In 1966, a photographer Cunningham knew gave him an Olympus Pen D half-frame camera. “It cost about thirty-five dollars,” Cunningham wrote. “He said, ‘Here, use it like a notebook.’ And that was the real beginning.”
Viktor & Rolf, Couture, AW15, Paris.
In a show that saw artworks exploding off the wall to form couture gowns, Viktor and Rolf created garments that exaggerated the balancing acts that lie at the heart of all clothing. On everyday clothing, common pattern shapes are regurgitated so that designers don’t have to deal with pesky things like gravity. However, once materials become harder, heavier or stiffer the ability to shape and control the structure of a garment to form extreme silhouettes becomes more and more important.
When we talk about the 1970s for instance, they think about ABBA as one of the icons of the decade. They don’t know that ABBA at the time was considered to be extremely bad taste – vulgar and completely unfashionable. ABBA was still wearing platform shoes when everyone else had already moved on. What I mean to say is that it’s not always the best versions of the past that live on.
The men’s care industry killed metrosexuality by co-opting metrosexuals’ grooming habits and repackaging them as masculine and paternal. Same goes for the renaissance of old-school men’s shops, where conditioning skin and softening hair is neither “metro” nor “narcissistic,” but “classic,” and “quality.”
Anrealage, AW12, Tokyo.
In the same way that some of the Futurist artists used stuttering lines to indicate speed and movement, Japanese label Anrealage was able to give the impression of blurry human movements, seen as though captured through the passing of time for the Autumn-Winter 2012 collection.
At first some of the garments trick the viewer into believing the photos are out of focus, with exaggerated silhouettes enhanced using prints and patterns that blur on the edges. However the effect is created through carefully considered print placements and precise pattern cutting.
Blows my mind.
Quick shout-out: The Cutting Class is one of my favorite tumblrs. It is a true joy to stumble on writing like this, where someone smart points out things that you’d never notice and makes you aware of a whole other world of smarts that you’d otherwise never know about.
Even Westbrook has his limits, of course—Kanye’s infamous leather kilt, for instance. Though in his next breath Russ allows that he’d “be open to it if it were a slimmer fit.”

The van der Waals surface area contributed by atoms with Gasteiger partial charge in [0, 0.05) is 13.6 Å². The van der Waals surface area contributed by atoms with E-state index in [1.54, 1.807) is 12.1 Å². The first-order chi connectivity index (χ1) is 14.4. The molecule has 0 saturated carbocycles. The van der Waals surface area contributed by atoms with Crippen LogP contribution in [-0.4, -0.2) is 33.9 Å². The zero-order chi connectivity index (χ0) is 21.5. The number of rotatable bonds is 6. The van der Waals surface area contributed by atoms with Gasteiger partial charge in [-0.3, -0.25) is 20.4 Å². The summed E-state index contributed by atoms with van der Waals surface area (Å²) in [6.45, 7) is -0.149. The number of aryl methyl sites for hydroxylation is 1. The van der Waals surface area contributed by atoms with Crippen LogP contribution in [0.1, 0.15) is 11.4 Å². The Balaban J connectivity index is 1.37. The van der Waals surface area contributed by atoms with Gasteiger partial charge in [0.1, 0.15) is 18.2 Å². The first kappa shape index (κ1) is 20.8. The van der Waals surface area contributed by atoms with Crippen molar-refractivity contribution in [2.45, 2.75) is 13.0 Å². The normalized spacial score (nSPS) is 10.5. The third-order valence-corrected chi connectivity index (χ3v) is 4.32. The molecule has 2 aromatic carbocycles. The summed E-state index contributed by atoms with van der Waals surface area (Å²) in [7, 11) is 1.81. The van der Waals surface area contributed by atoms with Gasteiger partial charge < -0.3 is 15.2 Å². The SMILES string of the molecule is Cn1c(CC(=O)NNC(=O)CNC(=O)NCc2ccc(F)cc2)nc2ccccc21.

The NBA has had fashion moments before—Clyde Frazier wearing his wide-brimmed Borsalino on the cover of Esquire, the introduction of the Air Jordan in the mid-‘80s, Allen Iverson bringing cornrows, baggy jeans, and garish jewelry from the hood to the hardwood in the late ’90s—but the sine waves of high fashion and locker-room style have never synced up quite like they do right now.
Hidetaka Fukaya, Il Micio – Permanent Style. These are awesome.
Shopping for shoes is largely free of body anxiety associated with clothes shopping.
Never thought of that. I remember asking a woman I used to work with about the allure of shoes. Her response, “It’s like a little sculpture. You can put it in your hand and look at it and it’s just perfect.” She’s an artist, so that might be a natural response, but I still think about it years later.
Bill Cunningham New York. Very highly recommended. What a guy.
If you don’t take money, they can’t tell you what to do. That’s the key to the whole thing.
The body, too, should stay firmly composed, and not fling itself about either in motion or at rest. Just as the mind displays qualities in the face, keeping it intelligent and attractive, something similar should be required of the whole body. But all this should be secured without making an obvious point of it.
Perhaps you should consider consuming less, but consuming something special. Prioritizing something that pays a person who is creating a product that approaches art, rather than approaching widget.
Most people have excellent necks. Now they cover them with curtains, which is kind of ridiculous.